The following excerpt from Data Mining and Predictive Analysis: Intelligence Gathering and Crime Analysis, written by Colleen McCue, is reprinted with permission from Butterworth-Heinemann,
Revealing its origins and widespread use in business, data mining goes by many names, including knowledge management, knowledge discovery, and sense making. Data mining is "[a]n information extraction activity whose goal is to discover hidden facts contained in databases." In other words, data mining involves the systematic analysis of large data sets using automated methods. By probing data in this manner, it is possible to prove or disprove existing hypotheses or ideas regarding data or information, while discovering new or previously unknown information. In particular, unique or valuable relationships between and within the data can be identified and used proactively to categorize or anticipate additional data. Through the use of exploratory graphics in combination with advanced statistics, machine learning tools, and artificial intelligence, critical "nuggets" of information can be mined from large repositories of data.
Discovery and prediction
When examining drug-related homicide data several years ago, we decided to experiment with different approaches to the analysis and depiction of the information. By drilling down into the data and deploying the information in a mapping environment, we found that the victims of drug-related homicides generally did not cross town to get killed. While it makes sense in retrospect, this was a very surprising finding at the time. This type of analysis of homicide data had not been considered previously, although after it had been completed it seemed like a logical way to view the information.
After further analysis of the data, we were able to generate a prediction regarding the likely location and victim characteristics of one of the next incidents. Within the next twelve hours, a murder was committed with characteristics that were strikingly similar to those included in the prediction, even down to the fact that the victim had not crossed town to get killed.
This embodies the use of data mining and predictive analytics in law enforcement and intelligence analysis. First, the behavior was characterized and, through this process, new information was "discovered." The idea of looking at the information in this fashion to determine the relationship between the victim's residence and subsequent murder location made sense, but had not been done before. Adding value to crime information in this manner deviates significantly from the traditional emphasis on counting crime and creating summary reports. By looking at the data in a different way, we were able to discover new facets of information that had significant operational value.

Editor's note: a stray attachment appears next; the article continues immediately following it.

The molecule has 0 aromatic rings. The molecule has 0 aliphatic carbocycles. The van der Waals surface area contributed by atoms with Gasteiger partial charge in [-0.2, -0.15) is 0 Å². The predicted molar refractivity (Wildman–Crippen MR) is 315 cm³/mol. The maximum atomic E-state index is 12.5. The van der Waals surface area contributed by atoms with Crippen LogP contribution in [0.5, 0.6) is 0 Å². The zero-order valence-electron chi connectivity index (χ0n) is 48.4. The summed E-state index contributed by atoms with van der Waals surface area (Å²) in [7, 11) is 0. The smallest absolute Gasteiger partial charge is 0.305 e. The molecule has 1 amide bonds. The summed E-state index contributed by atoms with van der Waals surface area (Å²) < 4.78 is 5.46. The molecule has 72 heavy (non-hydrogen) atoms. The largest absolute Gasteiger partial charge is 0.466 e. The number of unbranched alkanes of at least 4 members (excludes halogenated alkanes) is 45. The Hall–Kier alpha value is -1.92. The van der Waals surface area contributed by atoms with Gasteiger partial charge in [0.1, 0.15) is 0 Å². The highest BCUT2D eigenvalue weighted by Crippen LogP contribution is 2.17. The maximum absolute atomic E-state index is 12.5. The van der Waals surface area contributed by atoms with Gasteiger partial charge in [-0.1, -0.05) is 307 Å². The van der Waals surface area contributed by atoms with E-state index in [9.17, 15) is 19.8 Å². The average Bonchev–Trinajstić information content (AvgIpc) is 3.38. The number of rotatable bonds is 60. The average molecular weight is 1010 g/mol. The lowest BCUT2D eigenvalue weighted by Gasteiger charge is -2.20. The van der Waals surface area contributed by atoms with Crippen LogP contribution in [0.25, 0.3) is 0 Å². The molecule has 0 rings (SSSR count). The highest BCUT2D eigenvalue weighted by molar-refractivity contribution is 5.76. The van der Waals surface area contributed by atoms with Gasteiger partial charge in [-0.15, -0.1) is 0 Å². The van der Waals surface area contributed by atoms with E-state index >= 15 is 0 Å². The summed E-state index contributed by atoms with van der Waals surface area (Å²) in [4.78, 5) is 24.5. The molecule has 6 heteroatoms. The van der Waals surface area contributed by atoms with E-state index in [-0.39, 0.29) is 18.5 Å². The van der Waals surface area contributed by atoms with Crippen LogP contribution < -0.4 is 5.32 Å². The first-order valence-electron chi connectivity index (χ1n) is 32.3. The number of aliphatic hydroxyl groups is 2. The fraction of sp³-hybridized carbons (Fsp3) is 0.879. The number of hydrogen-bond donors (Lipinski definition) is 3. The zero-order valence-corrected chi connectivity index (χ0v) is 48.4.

Second, by characterizing the behavior, it could be modeled and used to anticipate or predict the nature of future events. The ability to anticipate or predict events brings a whole new range of operational opportunities to law enforcement personnel. Much as in the movie Minority Report, once we can anticipate or predict crime, we will have the ability to prevent it. Unlike the movie, however, crime prevention can be effected through the use of proactive deployment strategies or other operational initiatives, rather than proactive incarceration of potential offenders. On the other hand, the ability to characterize risk in potential victims provides an opportunity for targeted, risk-based interventions that ultimately can save lives and provide safer neighborhoods for all, a topic that will be covered in Chapter 11.
This example, although a somewhat odd and inelegant use of "brute force" analytics, embodies the essence of data mining and predictive analytics within the public safety arena. Through the use of these powerful tools, we can understand crime and criminal behavior in a way that facilitates the generation of actionable models that can be deployed directly into the operational environment.
Confirmation and discovery
At a very simple level, data mining can be divided into confirmation and discovery. Criminal investigation training is similar to case-based reasoning. In case-based reasoning, each new case or incident is compared to previous knowledge in an effort to increase understanding or add informational value to the new incident. In addition, each new incident is added to this internal knowledge base. Before long, an investigator has developed an internal set of rules and norms based on accumulated experience. These rules and norms are then used, modified, and refined during the investigation of subsequent cases. Analysts and investigators will look for similarities and known patterns to identify possible motives and likely suspect characteristics when confronted with a new case. This information is then used to understand the new case and investigate it.
These internal rule sets also allow an investigator to select suspects, guide interviews and interrogations, and ultimately solve a case. These existing rule sets can be evaluated, quantified, or "confirmed" using data mining. In addition, internal rule sets can be modified and enhanced as additional information is added and integrated into the models. Finally, as predictive algorithms are developed, we can extend beyond the use of data mining for simple characterization of crime and begin to anticipate, predict, and even prevent crime in some cases.
Many seasoned homicide investigators can identify a motive as the call comes in, based on the nature of the call, geographic and social characteristics of the incident location, and preliminary information pertaining to the victim and injury patterns. For example, a young male killed in a drive-by shooting in an area known for open-air drug markets is probably the victim of a drug related homicide. Additional information indicating that the victim was known to be involved in drug selling will further define the motive and suggest that likely suspects will include others involved in illegal drug markets. Post-mortem information indicating that the victim had used drugs recently before his death will add additional value to our understanding of the incident.